Every interview, conversation, and observation opens up new doors to be explored in our research. While the first few weeks were personally eye-opening and interesting, we were only able to scratch the surface of the financial lives of our neighbors. The growth of our friendships and trust within the community have now allowed us to identify the complex and intricate nature of their lives and the important ways in which financial services factor in, both in the short and long-term.

        I wanted to take the opportunity to explain in more detail what the financial diaries we are constructing consist of. Using the in-depth Financial Diaries from www.financialdiaries.com as our model, our initial questionnaire, out of 3, asks questions regarding family size, ages, educational attainment, living standards (dirt floor, stove?, etc), food habits (how often they have enough food) large events (emergencies or weddings, etc) and physical asset ownership to begin to paint a picture of how the family is organized and roughly their socio-economic status. The questionnaire is simpler and less intrusive than the rest, designed to make the interviewee more comfortable. We have also been using the initial questionnaire to highlight certain aspects of each household that we find particularly interesting and would like to explore deeper in further interviews.

         Our second round of questions is designed to build upon the trust from the first and delve farther into the inflows and outflows of capital within a household. To accomplish this, we begin by identifying all the sources of income. This process is long and complex, as we must continually dig to uncover all the sources of income, both formal and informal. We have to make sure to explore all non-employment income, such as grants from the government, retirement pensions, rental income, remittances, and dowries too, as they can alter a families economic status significantly. The process then involves identifying every formal, casual and self-employed source of income for all family members, including earnings; payment schedules, and taxes, so that we have a full picture of the family’s financial situation. The second questionnaire wraps up by identifying all household expenses, ranging from living expenses to educational to unexpected ones. While a little intense to accomplish in Spanish, these have been fascinating interviews so far. First of all, we have been stunned by the sheer poverty of our neighbors, caused in large part due to their fluctuating and unimaginably low incomes. In many cases, we have found incomes are patched together from several informal sources, such as day-laboring, selling eggs, or making cloth skirts, all of which are highly unreliable.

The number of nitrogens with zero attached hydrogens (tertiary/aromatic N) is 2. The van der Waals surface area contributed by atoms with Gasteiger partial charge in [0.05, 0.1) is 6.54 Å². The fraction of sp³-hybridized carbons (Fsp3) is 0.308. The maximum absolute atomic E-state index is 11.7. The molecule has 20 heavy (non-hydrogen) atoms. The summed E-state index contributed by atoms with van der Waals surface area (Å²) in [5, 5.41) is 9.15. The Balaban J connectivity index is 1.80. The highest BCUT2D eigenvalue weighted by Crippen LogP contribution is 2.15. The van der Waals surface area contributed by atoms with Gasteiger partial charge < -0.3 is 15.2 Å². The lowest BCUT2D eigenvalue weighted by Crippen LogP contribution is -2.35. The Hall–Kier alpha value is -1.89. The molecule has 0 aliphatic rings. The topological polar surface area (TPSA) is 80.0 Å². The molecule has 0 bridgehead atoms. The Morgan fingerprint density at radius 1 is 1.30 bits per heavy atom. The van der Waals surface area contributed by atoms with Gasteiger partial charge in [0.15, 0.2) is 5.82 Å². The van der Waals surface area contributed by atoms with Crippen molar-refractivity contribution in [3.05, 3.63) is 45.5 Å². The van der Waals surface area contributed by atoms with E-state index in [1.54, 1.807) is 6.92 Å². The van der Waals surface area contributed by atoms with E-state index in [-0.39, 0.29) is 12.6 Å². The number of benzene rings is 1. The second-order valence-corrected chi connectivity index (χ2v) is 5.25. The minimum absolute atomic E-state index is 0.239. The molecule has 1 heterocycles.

Our third questionnaire deals with financial instruments used by the households. This one allows us to compile a summary of the different savings, lending, and borrowing methods that each household has implemented in the past. We have recently made several breakthroughs with our third questionnaire, as families have opened up to us more and divulged more details of their personal lives. As you might imagine, people are often hesitant to explain every detail about their money to a foreign stranger, so we have been very fortunate. These have been super interesting as they are the missing piece of the puzzle. Borrowing, lending and saving through friends, microfinance institutions, banks, asset accumulation, and savings clubs are proving to be the means by which the poor here survive. We are also finding that they employ an unexpected variety of these methods to meet both their short and long-term needs.

          Lastly, we are completing our portfolios by following the cash flows of a select number of interviewees, to see exactly how they manage money day in and day out for the rest of our time here.

        Sorry, but I’m not going to go too deep into our findings here as we are too excited to portray them to you all in our final documentary! But.. I wanted to explain what we are compiling. While we wanted to better understand this reality by living as close as we can to it, our story and research is about this community. The stories we are uncovering are inspiring me more everyday and providing the drive I need to keep going. The days seem to flying by and part of me wishes we had another month or two to keep learning. Our daily conversations are becoming more productive too, targeted at crafting our final product and discussing a variety of partial solutions to give back to this community. I hope that our documentary can instill a passion and inspiration in all its viewers to give back by any means possible, no matter the scale.
Hannah
7/20/2010 08:15:00

and where did you learn to create these excellent research questionaires... 8:10am OrgPsych of course!

Reply
3/30/2011 11:27:05

Good work,hope your blog be better!I just want to make a blog like this!

Reply



Leave a Reply.


try { var pageTracker = _gat._getTracker("UA-1429984-4"); pageTracker._trackPageview(); } catch(err) {}